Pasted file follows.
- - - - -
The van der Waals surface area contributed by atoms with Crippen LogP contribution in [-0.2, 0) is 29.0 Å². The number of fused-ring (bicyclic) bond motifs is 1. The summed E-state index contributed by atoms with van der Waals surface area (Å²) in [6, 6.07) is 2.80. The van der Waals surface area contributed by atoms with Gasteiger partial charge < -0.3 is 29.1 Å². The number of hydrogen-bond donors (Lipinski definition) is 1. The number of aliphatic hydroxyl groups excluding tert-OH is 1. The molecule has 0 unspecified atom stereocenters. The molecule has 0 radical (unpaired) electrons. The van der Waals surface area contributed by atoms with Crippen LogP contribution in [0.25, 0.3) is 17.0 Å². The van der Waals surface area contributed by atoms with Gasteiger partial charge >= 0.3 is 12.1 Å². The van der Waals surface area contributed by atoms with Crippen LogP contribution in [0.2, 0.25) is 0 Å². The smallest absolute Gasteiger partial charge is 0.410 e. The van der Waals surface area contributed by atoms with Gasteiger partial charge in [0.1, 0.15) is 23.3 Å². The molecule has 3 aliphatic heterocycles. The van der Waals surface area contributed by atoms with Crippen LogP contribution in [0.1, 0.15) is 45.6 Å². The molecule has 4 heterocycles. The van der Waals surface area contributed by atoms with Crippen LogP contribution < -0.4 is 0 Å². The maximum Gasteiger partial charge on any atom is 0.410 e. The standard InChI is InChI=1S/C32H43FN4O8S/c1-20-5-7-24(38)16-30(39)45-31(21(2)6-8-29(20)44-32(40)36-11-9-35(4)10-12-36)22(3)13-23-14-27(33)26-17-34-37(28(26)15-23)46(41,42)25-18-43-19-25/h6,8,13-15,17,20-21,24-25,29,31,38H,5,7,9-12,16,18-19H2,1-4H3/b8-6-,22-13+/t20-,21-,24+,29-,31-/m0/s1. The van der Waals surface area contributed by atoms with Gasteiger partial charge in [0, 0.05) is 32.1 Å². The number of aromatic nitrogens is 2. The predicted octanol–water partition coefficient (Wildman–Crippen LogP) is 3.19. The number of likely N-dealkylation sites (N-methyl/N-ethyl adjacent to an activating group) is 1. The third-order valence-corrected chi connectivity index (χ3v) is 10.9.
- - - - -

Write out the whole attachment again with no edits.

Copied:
The van der Waals surface area contributed by atoms with Crippen LogP contribution in [-0.2, 0) is 29.0 Å². The number of fused-ring (bicyclic) bond motifs is 1. The summed E-state index contributed by atoms with van der Waals surface area (Å²) in [6, 6.07) is 2.80. The van der Waals surface area contributed by atoms with Gasteiger partial charge < -0.3 is 29.1 Å². The number of hydrogen-bond donors (Lipinski definition) is 1. The number of aliphatic hydroxyl groups excluding tert-OH is 1. The molecule has 0 unspecified atom stereocenters. The molecule has 0 radical (unpaired) electrons. The van der Waals surface area contributed by atoms with Crippen LogP contribution in [0.25, 0.3) is 17.0 Å². The van der Waals surface area contributed by atoms with Gasteiger partial charge >= 0.3 is 12.1 Å². The van der Waals surface area contributed by atoms with Crippen LogP contribution in [0.2, 0.25) is 0 Å². The smallest absolute Gasteiger partial charge is 0.410 e. The van der Waals surface area contributed by atoms with Gasteiger partial charge in [0.1, 0.15) is 23.3 Å². The molecule has 3 aliphatic heterocycles. The van der Waals surface area contributed by atoms with Crippen LogP contribution in [0.1, 0.15) is 45.6 Å². The molecule has 4 heterocycles. The van der Waals surface area contributed by atoms with Crippen LogP contribution < -0.4 is 0 Å². The maximum Gasteiger partial charge on any atom is 0.410 e. The standard InChI is InChI=1S/C32H43FN4O8S/c1-20-5-7-24(38)16-30(39)45-31(21(2)6-8-29(20)44-32(40)36-11-9-35(4)10-12-36)22(3)13-23-14-27(33)26-17-34-37(28(26)15-23)46(41,42)25-18-43-19-25/h6,8,13-15,17,20-21,24-25,29,31,38H,5,7,9-12,16,18-19H2,1-4H3/b8-6-,22-13+/t20-,21-,24+,29-,31-/m0/s1. The van der Waals surface area contributed by atoms with Gasteiger partial charge in [0, 0.05) is 32.1 Å². The number of aromatic nitrogens is 2. The predicted octanol–water partition coefficient (Wildman–Crippen LogP) is 3.19. The number of likely N-dealkylation sites (N-methyl/N-ethyl adjacent to an activating group) is 1. The third-order valence-corrected chi connectivity index (χ3v) is 10.9.